Transitions

Last Thursday, my wife and I took our middle child two hours away … and left her there. It was the first time we had done something so drastic, but also so inevitable. For we took my daughter to college … and then came home without her.

Honestly, I was surprised at how well I handled it. I was pleased at how smoothly things went (well, except for the long line to drop off her stuff at the dorm). But even that was painless, with all the friendly faces that were there to help.

After everything was in the room (though hardly in its place), we dashed off for lunch before we said goodbye. Our farewell hugs were long and full of longing, but then it was time for her to go her way. And she did. And so did we.

As we headed home, I was glad that the day went so well. Not much stress, and not as much emotion as I expected. All in all, I’d give myself an “A-” for how I handled things.

But then we got home. And something about being home made it hit home. Being in the house with only 1/3 of my children proceeded to shatter the “I’m good” feeling I had felt all day. If the process of dropping-off was easier than I expected, the process of arriving-back was harder than I could have anticipated.

Emotions are a funny thing. They are a vital part of life, but they are so hard to predict. What seems simple sometimes hits hard. What seems signficant sometimes goes off without a hitch. But one thing is certain: when emotions do surface, they indicate not just the feeling of the moment; they also reflect something deeper down coming out.

I think about all of this not simply because of the transition my daughter faces as she begins college; I think about it myself as I transition from my current ministry. As I announced Sunday to the folks at Fern Creek Christian, I believe it is time for a change. For me. For the church. For what God wants to do through this congregation. And so, as of August 27, I will conclude my ministry at Fern Creek.

This church has been my family’s home for nearly 20 years. It’s been where I’ve pursued my career for 16 years, but now it’s time to start a new chapter. And I’m learning that saying goodbye is hard. But not always in the ways I expect.

I find that, just like taking my daughter to college, it’s not the obvious places where emotion reaches up and grabs me. It’s in a random thought, or a song that brings a thought to mind. It’s in a conversation with someone. It’s in the anticipation of what’s to come.

But even though emotions are challenging, and sometimes not welcome, they are necessary. For what I feel reveals something about what is going on inside of me. And what I feel tells me something about what matters. If I felt nothing, it might be a sign that I’m not fully measuring the weight of what I’m facing. Or that I’m simply leaving a job — as opposed to a calling. Instead, the feelings I face remind me that I love my church, and feel incredibly blessed to have done what I’ve done.

Let me put it this way: If leaving isn’t hard, then was I ever really, fully here

But I was. And I am a better man, and a better follower of Jesus, because of it. So, thank you, Fern Creek family, for 20 life-changing years. And even as we say ‘goodbye’, we can do so confident that God has more in store for us — in this age, and in the age to come.

Lessons Learned from My Mom

Toward the end of 1968, Clara Dye gave birth to her fifth child. He came before Christmas, even though he wasn’t supposed to be born until the first day of 1969. The early arrival messed up Christmas for the other 4 Dye children — but, hey, that’s what babies do.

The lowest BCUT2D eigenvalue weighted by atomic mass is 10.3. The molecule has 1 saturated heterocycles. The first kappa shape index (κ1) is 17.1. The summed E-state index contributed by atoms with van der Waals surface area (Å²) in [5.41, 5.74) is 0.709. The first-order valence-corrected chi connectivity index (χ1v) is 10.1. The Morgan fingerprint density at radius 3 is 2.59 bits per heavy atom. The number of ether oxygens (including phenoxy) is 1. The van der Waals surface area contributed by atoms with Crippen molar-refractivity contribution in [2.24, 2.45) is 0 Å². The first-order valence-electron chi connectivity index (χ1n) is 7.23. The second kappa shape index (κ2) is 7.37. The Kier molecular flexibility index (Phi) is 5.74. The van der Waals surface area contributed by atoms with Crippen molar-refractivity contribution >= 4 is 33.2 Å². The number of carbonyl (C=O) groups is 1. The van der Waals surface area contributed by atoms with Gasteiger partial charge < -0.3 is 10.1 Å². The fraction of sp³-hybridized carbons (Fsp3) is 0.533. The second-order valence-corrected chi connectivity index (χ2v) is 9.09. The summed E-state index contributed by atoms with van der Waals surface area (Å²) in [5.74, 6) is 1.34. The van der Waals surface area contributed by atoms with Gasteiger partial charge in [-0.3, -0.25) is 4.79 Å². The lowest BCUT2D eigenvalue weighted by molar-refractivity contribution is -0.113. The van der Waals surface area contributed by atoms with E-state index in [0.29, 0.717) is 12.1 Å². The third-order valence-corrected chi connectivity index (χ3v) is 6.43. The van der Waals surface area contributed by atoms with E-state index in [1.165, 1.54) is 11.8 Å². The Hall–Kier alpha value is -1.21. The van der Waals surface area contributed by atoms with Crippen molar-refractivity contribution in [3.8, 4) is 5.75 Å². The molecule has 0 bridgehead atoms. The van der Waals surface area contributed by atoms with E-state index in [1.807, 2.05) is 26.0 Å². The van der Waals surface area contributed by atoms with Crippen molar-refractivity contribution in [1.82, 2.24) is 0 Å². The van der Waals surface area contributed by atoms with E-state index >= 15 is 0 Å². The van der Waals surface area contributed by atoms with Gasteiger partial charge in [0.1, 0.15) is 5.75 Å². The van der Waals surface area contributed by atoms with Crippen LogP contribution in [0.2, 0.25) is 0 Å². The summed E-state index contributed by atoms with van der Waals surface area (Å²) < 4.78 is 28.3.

Now, 48+ years later, my mom would still tell you that I’m her baby — though I am the tallest of her 5 kids. I’m sure when I was a teenager, I rolled my eyes at such comments. Now, I don’t. I’m glad to still be her baby.

With Mother’s Day coming, it seemed a good time to consider lessons this 48-year-old baby has learned from his mom — a woman who turns 84 next month, and then 2 months later celebrates her 63rd wedding anniversary.

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Mom, on her wedding day

Lesson #1: Keep your promises. When mom finished high school in Buffalo, NY, where she grew up, she decided to follow her brother to a small college in Illinois. One of mom’s sisters, meanwhile, went the opposite direction — heading to Eastern Christian College in New Jersey. Mom told her: If it’s a good school, I’ll join you there my sophomore year.

Well, as it turns out, Aunt Dorothy liked the school. She told mom that. But there was one problem. Mom had grown to like the school she was attending in Illinois. She wanted to stay. But she had made a promise, and so she joined her sister at Eastern. It was there she met my dad. They fairly quickly became an item, and on August 1, 1954 joined their lives together in marriage.

Needless to say, I’m glad mom was a woman of her word. I’m grateful she kept her promise. Not only did it give me life, it gave me an example of how to live, and speak.

Lesson #2: Be faithful. Mom didn’t grow up in a family that lived out its faith. It wasn’t until she was a teenager that faith, and God, became real to her. But when mom made a commitment to Christ, she took it seriously. For most of her adult life, mom has served alongside my dad in ministry. This has included untold acts of service that all ministry spouses undertake: teaching, cooking, cleaning, supporting, ministering, and facing the long hours and low pay that was their reality for all of my dad’s working years. But through it all, mom was faithful, serving with dad wherever God took them.

There was one exception, though: music. Mom avoided that, because, even though most minister’s wives of her day played the piano and led choirs, mom didn’t. Even there, even in what she didn’t do, mom is still teaching me this truth: a part of faithfulness is knowing what you can do, and what you can’t.